By Saturday morning, it had been about six weeks since the last 36th District town hall meeting, held in the Ballard High School library.
That event drew a standing room-only crowd of more than 300 people to hear from Sen. Reuven Carlyle and Reps. Gael Tarleton and Noel Frame.
This weekend’s event warranted a larger venue, the Leif Erikson Lodge in Ballard. But again, more than 100 people were left standing after all the seats had been accounted for.
Ultimately, more than 400 were on hand — a majority of whom self-identified as first-time town hall attendees — for the legislative update from the full delegation.
“Your voices really are making a difference in Olympia right now,” Tarleton said.
At the top of the list for many were questions about the state’s current tax system, and the potential for reform.
“We understand the problem and we’re willing to have the conversation,” Frame said of those living in the 36th District.
Along with the potential legal hurdles — the state Supreme Court ruled the last voter-approved income tax unconstitutional in the 1930s — Tarleton said such a measure couldn’t happen without reforming the entire current tax structure, which relies on a mix of property, sales, and business & occupation taxes.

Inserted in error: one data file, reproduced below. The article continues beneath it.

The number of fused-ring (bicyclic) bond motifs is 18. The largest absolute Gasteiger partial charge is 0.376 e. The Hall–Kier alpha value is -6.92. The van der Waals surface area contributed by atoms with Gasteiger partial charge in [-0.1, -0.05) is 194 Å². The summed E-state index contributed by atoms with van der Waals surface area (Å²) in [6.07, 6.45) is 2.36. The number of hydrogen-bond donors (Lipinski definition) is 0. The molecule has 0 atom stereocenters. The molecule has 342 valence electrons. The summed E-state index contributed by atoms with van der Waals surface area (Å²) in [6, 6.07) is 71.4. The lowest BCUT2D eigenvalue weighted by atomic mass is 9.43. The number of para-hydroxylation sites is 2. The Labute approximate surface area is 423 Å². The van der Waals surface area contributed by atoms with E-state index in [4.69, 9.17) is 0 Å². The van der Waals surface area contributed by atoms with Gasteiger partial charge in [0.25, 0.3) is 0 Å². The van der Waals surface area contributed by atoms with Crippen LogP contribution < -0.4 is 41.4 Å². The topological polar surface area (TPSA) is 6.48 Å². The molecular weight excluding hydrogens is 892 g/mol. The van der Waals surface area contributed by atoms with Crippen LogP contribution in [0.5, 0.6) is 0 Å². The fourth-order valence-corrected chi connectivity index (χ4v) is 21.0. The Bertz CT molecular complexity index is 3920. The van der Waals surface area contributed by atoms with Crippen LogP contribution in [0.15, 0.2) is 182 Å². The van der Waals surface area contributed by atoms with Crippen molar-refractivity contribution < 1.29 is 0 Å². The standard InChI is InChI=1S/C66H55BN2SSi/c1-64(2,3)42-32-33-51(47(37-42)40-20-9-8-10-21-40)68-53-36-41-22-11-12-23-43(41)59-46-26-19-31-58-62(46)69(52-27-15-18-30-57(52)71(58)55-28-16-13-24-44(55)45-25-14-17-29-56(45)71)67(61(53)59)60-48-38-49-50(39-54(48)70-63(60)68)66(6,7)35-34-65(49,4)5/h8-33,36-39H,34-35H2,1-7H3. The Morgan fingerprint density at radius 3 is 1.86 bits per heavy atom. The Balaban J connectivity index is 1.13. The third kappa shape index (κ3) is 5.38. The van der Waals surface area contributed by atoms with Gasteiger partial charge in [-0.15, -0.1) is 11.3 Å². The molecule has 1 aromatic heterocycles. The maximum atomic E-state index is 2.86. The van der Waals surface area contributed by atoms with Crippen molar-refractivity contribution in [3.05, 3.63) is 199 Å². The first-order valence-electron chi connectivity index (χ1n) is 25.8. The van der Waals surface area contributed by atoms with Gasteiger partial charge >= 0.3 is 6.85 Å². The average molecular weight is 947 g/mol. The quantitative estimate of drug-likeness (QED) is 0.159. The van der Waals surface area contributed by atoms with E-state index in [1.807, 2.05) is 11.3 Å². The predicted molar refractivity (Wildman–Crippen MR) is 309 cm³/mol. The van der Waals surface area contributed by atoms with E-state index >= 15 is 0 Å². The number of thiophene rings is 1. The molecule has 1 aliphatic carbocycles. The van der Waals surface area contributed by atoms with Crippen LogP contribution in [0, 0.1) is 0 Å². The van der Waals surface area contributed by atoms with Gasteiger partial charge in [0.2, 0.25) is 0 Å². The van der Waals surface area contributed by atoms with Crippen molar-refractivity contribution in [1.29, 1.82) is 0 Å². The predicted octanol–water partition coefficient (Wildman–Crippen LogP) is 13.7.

“This is not a sustainable tax structure and it never has been,” said Tarleton, who went on to say that progressive tax reform won’t happen without Seattleites reaching out to friends and family in other parts of the state to make the case.
With another round of recent job cuts at Boeing, Frame mentioned bipartisan efforts to link aerospace tax credits to employment rates in the state. Both Frame and Republican Rep. Richard Debolt of Chehalis have introduced bills in the House.
“They’re not honoring the intent of that deal,” Frame said of Boeing.
In general, Carlyle said the state has to be cautious about spending, with uncertainty in the other Washington.
“We have a profound structural shift happening with our relationship with the federal government,” he said.
Among the partnerships on shaky ground is the extent of funding from the Environmental Protection Agency, and the new administration’s commitment to conservation. A draft plan from the EPA would cut spending on the restoration and monitoring of Puget Sound from $28 million in this fiscal year to just $2 million, as part of a larger effort to cut programs and reduce spending by more than $2 billion in the agency.
Tarleton said people must stay vigilant and actively speak up to protect the environment, and that the state is working alongside Oregon and California in that regard. She reaffirmed her support for maintaining the integrity of the Growth Management Act, which was adopted by the Legislature in 1990 as a way to guide planning for growth and development in the state.
Frame said there are “really tough decisions to make” when it comes to funding choices. She did note that, in spite of efforts at the federal level to defund Planned Parenthood, such measures would not come out of the legislature in Washington.